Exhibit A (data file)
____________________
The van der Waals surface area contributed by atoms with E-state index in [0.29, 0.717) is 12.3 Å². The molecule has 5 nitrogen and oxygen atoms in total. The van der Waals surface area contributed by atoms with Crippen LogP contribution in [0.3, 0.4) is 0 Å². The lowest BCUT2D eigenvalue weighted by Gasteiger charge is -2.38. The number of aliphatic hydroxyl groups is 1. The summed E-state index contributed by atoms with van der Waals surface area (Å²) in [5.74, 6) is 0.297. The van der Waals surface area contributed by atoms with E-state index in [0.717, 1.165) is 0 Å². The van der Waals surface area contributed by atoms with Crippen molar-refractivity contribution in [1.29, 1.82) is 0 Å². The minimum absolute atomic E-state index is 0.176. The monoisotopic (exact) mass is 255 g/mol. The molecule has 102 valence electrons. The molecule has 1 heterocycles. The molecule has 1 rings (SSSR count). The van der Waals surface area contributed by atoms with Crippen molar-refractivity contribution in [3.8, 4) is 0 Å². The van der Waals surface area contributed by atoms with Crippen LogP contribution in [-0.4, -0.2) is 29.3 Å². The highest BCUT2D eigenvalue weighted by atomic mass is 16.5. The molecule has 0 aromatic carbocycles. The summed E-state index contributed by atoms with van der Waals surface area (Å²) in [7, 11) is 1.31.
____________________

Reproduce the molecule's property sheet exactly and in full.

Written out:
The van der Waals surface area contributed by atoms with E-state index in [0.29, 0.717) is 12.3 Å². The molecule has 5 nitrogen and oxygen atoms in total. The van der Waals surface area contributed by atoms with Crippen LogP contribution in [0.3, 0.4) is 0 Å². The lowest BCUT2D eigenvalue weighted by Gasteiger charge is -2.38. The number of aliphatic hydroxyl groups is 1. The summed E-state index contributed by atoms with van der Waals surface area (Å²) in [5.74, 6) is 0.297. The van der Waals surface area contributed by atoms with E-state index in [0.717, 1.165) is 0 Å². The van der Waals surface area contributed by atoms with Crippen molar-refractivity contribution in [1.29, 1.82) is 0 Å². The minimum absolute atomic E-state index is 0.176. The monoisotopic (exact) mass is 255 g/mol. The molecule has 102 valence electrons. The molecule has 1 heterocycles. The molecule has 1 rings (SSSR count). The van der Waals surface area contributed by atoms with Crippen molar-refractivity contribution in [3.8, 4) is 0 Å². The van der Waals surface area contributed by atoms with Crippen LogP contribution in [-0.4, -0.2) is 29.3 Å². The highest BCUT2D eigenvalue weighted by atomic mass is 16.5. The molecule has 0 aromatic carbocycles. The summed E-state index contributed by atoms with van der Waals surface area (Å²) in [7, 11) is 1.31.